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Insight: Exiled Iran dissidents ponder return after Rouhani election

DUBAI (Reuters) - For the first time since Iran’s authorities cracked down on dissent after the 2009 presidential election, some critics are returning from exile, spurred by signs of openness by the government of President Hassan Rouhani.

Masih Alinejad, 37, a Britain-based Iranian journalist, poses for a portrait in London October 8, 2013. REUTERS/Toby Melville

Seraj Mirdamadi, a journalist who had not set foot in his homeland since 2009, is one of this number. He says he decided to go back after Rouhani’s unexpected election victory in June on the basis of little more than a “feeling” and with no assurance that he would be welcome.

“I entered Iran on the night of Rouhani’s inauguration and since then I’ve seen signs that have only confirmed my original feeling,” said Mirdamadi, 42, by phone from Tehran.

The hopes and uncertainties of Mirdamadi and other exiled Iranians are shared in part by Western officials searching for a breakthrough in a decade-long dispute over Iran’s nuclear program. The officials are trying to work out how much of Iran’s apparent new openness is tone and how much is substance.

In the turbulent months after Mahmoud Ahmadinejad’s disputed reelection in 2009, Iran’s hardliners accused the opposition of plotting to overthrow the government with the help of the United States and Israel. Aides to opposition candidates were jailed.

Fearing they too would be detained, hundreds of campaign staffers, reporters, and lawyers left Iran and settled in Turkey, Dubai, Europe and the United States. Others had left in the years before during a broad move to suppress dissent.

Now, Iranians who want to go back have a tough decision to make: return and face limits on their work and movement and possible outstanding criminal charges, or remain in isolation far from their homes and families.

In interviews, several dissidents who have returned or plan to said they see real signs of an opening of Iran’s political sphere and greater tolerance for opposing views.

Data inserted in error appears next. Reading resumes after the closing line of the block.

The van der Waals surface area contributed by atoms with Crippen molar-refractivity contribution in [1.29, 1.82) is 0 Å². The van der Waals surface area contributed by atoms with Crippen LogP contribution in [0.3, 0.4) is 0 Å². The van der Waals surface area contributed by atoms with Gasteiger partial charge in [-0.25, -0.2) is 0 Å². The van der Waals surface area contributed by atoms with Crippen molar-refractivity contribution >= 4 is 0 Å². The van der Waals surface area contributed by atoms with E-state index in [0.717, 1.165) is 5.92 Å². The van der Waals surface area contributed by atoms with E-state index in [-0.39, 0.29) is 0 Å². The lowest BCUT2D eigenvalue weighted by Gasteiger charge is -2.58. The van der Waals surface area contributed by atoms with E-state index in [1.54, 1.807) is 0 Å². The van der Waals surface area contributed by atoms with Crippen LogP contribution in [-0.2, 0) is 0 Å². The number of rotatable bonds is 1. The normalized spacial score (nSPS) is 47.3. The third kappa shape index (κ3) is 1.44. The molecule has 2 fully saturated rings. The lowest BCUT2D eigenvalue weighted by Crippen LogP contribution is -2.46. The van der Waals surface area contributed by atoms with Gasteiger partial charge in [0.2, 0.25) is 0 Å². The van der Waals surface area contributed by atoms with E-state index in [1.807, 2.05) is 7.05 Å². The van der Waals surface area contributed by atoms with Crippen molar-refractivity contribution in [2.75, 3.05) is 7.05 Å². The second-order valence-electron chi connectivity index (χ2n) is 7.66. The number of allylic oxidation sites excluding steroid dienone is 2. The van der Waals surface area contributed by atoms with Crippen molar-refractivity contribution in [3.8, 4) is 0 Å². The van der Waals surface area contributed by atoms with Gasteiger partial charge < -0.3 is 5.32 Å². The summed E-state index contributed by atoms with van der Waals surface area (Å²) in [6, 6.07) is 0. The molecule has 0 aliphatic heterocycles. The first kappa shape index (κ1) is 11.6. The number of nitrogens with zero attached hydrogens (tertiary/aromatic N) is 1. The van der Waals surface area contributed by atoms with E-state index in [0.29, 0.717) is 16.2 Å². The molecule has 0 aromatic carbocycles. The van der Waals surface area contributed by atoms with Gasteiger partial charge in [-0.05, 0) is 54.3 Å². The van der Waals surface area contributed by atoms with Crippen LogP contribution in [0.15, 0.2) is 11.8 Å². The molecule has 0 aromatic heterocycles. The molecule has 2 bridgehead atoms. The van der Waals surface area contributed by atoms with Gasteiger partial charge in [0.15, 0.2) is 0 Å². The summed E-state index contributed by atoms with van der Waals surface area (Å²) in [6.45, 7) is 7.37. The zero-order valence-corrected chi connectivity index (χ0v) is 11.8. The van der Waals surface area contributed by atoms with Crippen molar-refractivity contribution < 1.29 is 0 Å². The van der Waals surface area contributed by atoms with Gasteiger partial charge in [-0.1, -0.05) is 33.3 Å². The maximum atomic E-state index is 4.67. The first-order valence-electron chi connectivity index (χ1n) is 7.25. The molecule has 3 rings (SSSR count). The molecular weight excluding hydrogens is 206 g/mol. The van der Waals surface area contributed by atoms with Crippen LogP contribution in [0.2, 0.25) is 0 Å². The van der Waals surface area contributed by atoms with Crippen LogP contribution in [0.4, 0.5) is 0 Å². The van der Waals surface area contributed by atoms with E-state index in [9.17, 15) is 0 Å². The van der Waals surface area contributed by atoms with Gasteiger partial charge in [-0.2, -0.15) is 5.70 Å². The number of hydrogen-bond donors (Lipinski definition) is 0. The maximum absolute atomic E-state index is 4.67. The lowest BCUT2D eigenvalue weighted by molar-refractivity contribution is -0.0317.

“The government itself is saying ‘We want to fix things,’” said Ebrahim Nabavi, a writer and satirist who plans to return to Iran in November after 10 years abroad. “Conditions have totally changed compared to Ahmadinejad’s time.”


Speaking in a New York hotel in September while visiting for the U.N. General Assembly, Rouhani told an enthusiastic crowd of Iranian-Americans that his government would make it easier for them to visit Iran.

“This is the right of every Iranian, to visit their homeland,” Rouhani said, to cheers and applause. “If I were to transmit your message to Iran, perhaps it is this: ‘Visiting Iran is our incontrovertible right.’”

Rouhani enjoyed the support of prominent reformist politicians during his campaign and has pledged to relax restrictions at home. Inviting critics back into the fold could broaden his base of support, at a time when the economy is buckling under sanctions over Iran’s nuclear program, and help wealthy Iranians abroad to feel secure enough to invest in the country.

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He stands to gain international plaudits as well: the release in September of prominent political prisoners, including human-rights lawyer Nasrin Sotoudeh, won Rouhani global praise.

But there is no guarantee government critics will be safe if they return. The judiciary, dominated by conservatives and answering to Supreme Leader Ayatollah Ali Khamenei rather than Rouhani, can question those returning and pursue charges.